But Apple also snuck the T2 chip (first found in the iMac Pro) into the MacBook Pro. As Macworld’s Jason Snell correctly predicted, the T2 (and future T-series chips) are likely going to push down into all Macs over time. In the new MacBook Pros, the
T2 chip does everything it does in the iMac Pro: it’s the audio processor, it handles image processing for the FaceTime camera, it controls storage (including offloading file encryption), it’s the secure enclave for Touch ID, and it provides secure boot and system management.
That means less work for the CPU, which should further boost performance just a little bit. It also means better FaceTime video quality and, finally, ‘Hey Siri’ support on a Mac laptop.
Not everything gets a big boost
Unfortunately, the new MacBook Pros don’t offer everything we hoped for. Even if it’s quieter, we suspect many users will still take issue with the butterfly keyboard. The USB-C-or-die port situation hasn’t improved. And if you don’t like the Touch Bar, you’re stuck in the past – there are no upgrades at all in the 13in MacBook Pro without Touch Bar. Nor is the MacBook or MacBook Air getting an upgrade, but we’ll hold out hope that we’ll see improvements for those before the end of the year.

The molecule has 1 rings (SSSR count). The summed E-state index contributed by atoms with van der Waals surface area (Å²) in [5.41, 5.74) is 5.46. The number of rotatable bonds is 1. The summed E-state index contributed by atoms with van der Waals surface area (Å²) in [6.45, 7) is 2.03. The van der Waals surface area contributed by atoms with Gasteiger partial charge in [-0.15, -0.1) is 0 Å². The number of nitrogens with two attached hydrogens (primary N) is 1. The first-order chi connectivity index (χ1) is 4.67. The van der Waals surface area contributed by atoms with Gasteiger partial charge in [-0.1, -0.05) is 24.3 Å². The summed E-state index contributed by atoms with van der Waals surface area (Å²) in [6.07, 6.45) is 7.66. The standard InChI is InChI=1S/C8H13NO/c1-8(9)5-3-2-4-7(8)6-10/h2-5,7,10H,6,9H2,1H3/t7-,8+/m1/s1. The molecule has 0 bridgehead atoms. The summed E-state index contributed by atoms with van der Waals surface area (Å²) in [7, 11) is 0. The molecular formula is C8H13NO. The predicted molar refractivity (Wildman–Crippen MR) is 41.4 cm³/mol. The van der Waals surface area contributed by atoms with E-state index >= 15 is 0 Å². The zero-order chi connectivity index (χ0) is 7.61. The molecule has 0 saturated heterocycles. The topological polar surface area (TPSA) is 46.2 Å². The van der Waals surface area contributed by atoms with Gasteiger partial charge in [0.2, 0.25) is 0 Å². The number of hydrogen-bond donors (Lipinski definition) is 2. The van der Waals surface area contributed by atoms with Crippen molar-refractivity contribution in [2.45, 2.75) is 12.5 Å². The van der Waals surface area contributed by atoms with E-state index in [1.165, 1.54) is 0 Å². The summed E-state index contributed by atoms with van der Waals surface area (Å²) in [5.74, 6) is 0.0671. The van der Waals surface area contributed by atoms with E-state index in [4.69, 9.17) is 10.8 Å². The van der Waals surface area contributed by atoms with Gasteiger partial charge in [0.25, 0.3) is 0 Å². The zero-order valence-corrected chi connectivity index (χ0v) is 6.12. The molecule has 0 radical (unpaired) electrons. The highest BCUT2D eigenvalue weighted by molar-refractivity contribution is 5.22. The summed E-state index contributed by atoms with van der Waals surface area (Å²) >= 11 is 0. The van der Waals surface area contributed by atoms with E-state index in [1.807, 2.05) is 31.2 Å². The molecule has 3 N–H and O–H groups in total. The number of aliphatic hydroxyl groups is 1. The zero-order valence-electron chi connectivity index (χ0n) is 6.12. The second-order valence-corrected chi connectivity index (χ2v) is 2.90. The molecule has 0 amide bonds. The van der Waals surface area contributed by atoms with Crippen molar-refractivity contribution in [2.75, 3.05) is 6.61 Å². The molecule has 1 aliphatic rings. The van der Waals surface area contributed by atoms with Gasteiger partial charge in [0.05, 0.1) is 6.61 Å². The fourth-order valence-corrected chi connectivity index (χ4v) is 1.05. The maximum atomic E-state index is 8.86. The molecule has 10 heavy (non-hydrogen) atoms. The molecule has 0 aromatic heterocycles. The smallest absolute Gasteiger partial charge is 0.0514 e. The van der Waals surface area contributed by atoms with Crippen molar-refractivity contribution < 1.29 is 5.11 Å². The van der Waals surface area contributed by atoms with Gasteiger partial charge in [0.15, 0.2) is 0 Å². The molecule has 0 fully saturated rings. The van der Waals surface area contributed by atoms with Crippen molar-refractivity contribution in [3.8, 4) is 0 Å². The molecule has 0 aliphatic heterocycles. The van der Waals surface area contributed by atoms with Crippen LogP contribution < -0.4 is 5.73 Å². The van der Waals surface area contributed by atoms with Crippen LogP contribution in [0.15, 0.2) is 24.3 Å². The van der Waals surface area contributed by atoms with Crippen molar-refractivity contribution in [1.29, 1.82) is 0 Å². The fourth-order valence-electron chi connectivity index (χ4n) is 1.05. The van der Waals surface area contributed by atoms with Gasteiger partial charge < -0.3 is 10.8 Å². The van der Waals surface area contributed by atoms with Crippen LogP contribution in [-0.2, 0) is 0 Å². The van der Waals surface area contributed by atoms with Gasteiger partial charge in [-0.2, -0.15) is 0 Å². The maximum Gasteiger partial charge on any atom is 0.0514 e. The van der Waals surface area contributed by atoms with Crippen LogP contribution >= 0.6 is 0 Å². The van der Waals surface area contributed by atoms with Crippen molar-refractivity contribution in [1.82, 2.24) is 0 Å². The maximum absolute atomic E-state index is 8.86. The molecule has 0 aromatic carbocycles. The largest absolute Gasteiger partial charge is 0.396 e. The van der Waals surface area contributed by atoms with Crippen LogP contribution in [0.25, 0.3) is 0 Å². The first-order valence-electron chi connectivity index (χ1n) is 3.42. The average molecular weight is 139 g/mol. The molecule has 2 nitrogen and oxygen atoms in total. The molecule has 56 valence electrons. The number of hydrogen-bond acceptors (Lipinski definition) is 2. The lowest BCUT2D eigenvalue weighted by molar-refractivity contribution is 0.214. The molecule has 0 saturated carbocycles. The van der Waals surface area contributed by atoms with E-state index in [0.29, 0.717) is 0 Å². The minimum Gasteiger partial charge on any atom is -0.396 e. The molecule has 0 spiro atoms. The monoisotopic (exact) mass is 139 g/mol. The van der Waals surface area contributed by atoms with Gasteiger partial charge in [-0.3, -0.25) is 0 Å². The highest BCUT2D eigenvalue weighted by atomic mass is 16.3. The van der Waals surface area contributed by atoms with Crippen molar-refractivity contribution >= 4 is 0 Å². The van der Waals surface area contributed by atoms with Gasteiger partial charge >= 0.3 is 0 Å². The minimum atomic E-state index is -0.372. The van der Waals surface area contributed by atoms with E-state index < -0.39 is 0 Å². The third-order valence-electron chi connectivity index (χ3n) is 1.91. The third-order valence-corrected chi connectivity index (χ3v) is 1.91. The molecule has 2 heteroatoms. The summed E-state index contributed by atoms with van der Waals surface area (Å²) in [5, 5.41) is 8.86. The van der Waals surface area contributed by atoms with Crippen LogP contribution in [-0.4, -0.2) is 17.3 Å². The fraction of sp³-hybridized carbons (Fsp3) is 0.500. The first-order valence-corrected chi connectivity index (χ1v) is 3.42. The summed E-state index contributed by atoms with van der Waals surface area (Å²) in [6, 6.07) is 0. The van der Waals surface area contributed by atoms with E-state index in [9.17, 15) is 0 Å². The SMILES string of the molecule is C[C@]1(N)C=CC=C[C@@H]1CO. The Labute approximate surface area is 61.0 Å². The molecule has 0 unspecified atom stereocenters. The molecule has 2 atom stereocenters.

If there’s one area in which you shouldn’t expect a huge improvement in performance, it’s graphics. The Iris Pro 655 found in the 13in MacBook Pro isn’t much different from the Iris Pro 650 you find today. The embedded DRAM has doubled, and that will help a bit at high resolutions, but the GPU still has 48 execution units and 384 shading units, and the maximum clock speeds only get a tiny little boost.
The 15in model – which always included discrete graphics – includes a Radeon Pro 555x with 4GB
of RAM. It’s nice that every model has 4GB of video RAM now instead of the entry-level version being equipped with only 2GB, but we’re otherwise looking at the same GPU here. An upgrade to
Vega-based graphics would have been great.
More cores mean much faster multithreaded performance
Even with one thread, Intel’s processors are faster
Even with low thread counts, the 8th-gen Core chips are much faster
Including the T2 in the new MacBook Pros makes it more than just a CPU upgrade